Monday, May 10, 2021

Dialogic Cinephilia - May 10, 2021

Bastién, Angelica Jade. "Them is Pure Degradation Porn." Vulture (April 14, 2021) 

Bronstein, Ronald, et al. "Josh & Benny Safdie and Uncut Gems Team on the Making of Their Electrifying Crime Thriller." Film at Lincoln Center Podcast #256 (October 7, 2019) ["On Day 11 of our New York Film Festival daily podcast, we explore the making of the festival’s surprise screening, Uncut Gems. In the introduction, Eugene Hernandez, FLC’s Deputy Director and Co-Publisher of Film Comment, is joined by Eric Kohn, IndieWire’s Executive Editor & Chief Critic, to discuss NYFF, the importance of film festivals, and the evolution of the Safdies. Then we go to yesterday’s NYFF Live talk on the making of Uncut Gems, moderated by Kohn. Directors Josh and Benny Safdie (Heaven Knows What, Good Time) were on hand to detail the process of making this electrifying New York City-set thriller, joined by co-writer and editor Ronald Bronstein, producer Sebastian Bear McClard, composer Daniel Lopatin, and casting director Jen Venditti."]

Dornelles, Juliano, et al. "Bacurau." The Film Comment Podcast (October 7, 2019) ["The new film Bacurau centers upon the residents of a remote Brazilian village who gradually discover that they’re being hunted by a group of Western tourists. Part class-warfare satire, part thriller, the movie gripped audiences at the New York Film Festival and it marks a major achievement by its directors Kleber Mendonça Filho and Juliano Dornelles. In this episode, FC Editor-in-Chief Nicolas Rapold joins FC Assistant Editor Devika Girish in a conversation with Mendonça Filho and Dornelles where they discuss five key scenes from the film. These include the opening scene, which takes us via drone shot and truck drive into the film’s remote setting; a psychotropic interlude in which the residents of Bacurau dance the capoeira in preparation for battle; and finally a climactic action sequence that occurs in a local museum. They also discuss a memorable exchange between Udo Kier, who appears here as the icy-cruel leader of the mercenaries, and Brazilian acting legend Sonia Braga, who plays the village matriarch. Listen ahead for details on the making of each scene."]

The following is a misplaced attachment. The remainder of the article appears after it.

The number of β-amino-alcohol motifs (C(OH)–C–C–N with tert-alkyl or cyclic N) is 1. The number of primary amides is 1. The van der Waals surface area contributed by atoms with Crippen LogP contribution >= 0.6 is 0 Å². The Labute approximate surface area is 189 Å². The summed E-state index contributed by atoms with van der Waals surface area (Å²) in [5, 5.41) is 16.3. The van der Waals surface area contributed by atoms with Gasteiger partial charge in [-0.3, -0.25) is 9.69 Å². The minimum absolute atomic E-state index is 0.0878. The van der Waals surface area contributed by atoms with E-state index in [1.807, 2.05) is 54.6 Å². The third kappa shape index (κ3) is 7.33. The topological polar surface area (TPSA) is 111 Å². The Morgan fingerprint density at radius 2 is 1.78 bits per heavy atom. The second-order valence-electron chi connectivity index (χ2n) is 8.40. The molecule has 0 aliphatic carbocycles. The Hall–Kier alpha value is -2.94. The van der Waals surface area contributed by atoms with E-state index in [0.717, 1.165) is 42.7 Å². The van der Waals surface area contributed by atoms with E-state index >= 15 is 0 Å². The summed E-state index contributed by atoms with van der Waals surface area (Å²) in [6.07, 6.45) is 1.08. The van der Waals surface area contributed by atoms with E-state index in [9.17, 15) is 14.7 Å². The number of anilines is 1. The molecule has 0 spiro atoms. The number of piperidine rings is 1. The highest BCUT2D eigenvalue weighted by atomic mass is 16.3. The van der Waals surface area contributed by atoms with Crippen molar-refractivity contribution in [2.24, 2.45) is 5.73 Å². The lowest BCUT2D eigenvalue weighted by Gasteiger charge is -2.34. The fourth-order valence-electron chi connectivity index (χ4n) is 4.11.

Kang, Inkoo. "Minari Broke New Ground for Storytellers of Color, But Creatives Don’t Want to Be Pigeonholed." The Hollywood Reporter (April 14, 2021) ["The Oscar-nominated film navigates the immigrant American journey, but writer-director Lee Isaac Chung, producer Christina Oh and Steven Yeun emphasize its themes are broader than the Asian American experience: "We were just trying to tell something honest.""]

Koski, Genevieve, et al. "The Man Who Laughs, Pt. 1 - The Dark Knight." The Next Picture Show #196 (October 15, 2019) ["The narrative and tone of Todd Phillips’ latest is heavily inspired by TAXI DRIVER and KING OF COMEDY, but given the attention paid to the work of Martin Scorsese on this podcast of late, we decided to look at Phillips’ new JOKER in tandem with a more literal cinematic predecessor: Christopher Nolan’s THE DARK KNIGHT, featuring Heath Ledger’s posthumous Oscar-winning performance as the Clown Prince of Crime himself. In this half we consider Ledger’s Joker in the context of a film that took a radically different approach to the comic-book movie and its villains, debate some confounding plot specifics—and whether they ultimately matter that much to one’s enjoyment of the film—and try to remember what it was like experiencing DARK KNIGHT independent of the subsequnt superhero movie deluge it helped spawn."]

---. "The Man Who Laughs, Pt. 2 - The Joker." The Next Picture #197 (October 22, 2021) ["Todd Phillips’ new JOKER gives a concrete origin story to a character who, in Christoper Nolan’s 2008 film THE DARK KNIGHT, willfully obfuscates what turned him into Gotham’s Clown Prince of Crime. In this second half of our look at two grim-and-gritty takes on the character, we examine JOKER, and some of the discourse around it, in an attempt to pinpoint meaning within an audacious and violent film, and consider how it fits into Phillips’ filmography of put-upon males processing rejection; then we dive into how it connects to DARK KNIGHT, not just in its treatment of the Joker, but also its depiction of Gotham, and its considerations of class and morality."]

Romney, Jonathan. "Los conductos is a swirling, cryptic journey into a hellish Medellín night." Sight and Sound (April 14, 2021) [" Camilo Restrepo’s stunning debut mixes up myth, fantasy and contemporary Colombian social reality to potent effect."]

Sandoval, Isabel. "Seeing as the Other: Klute and Senorita." E-Flux #117 (2021)

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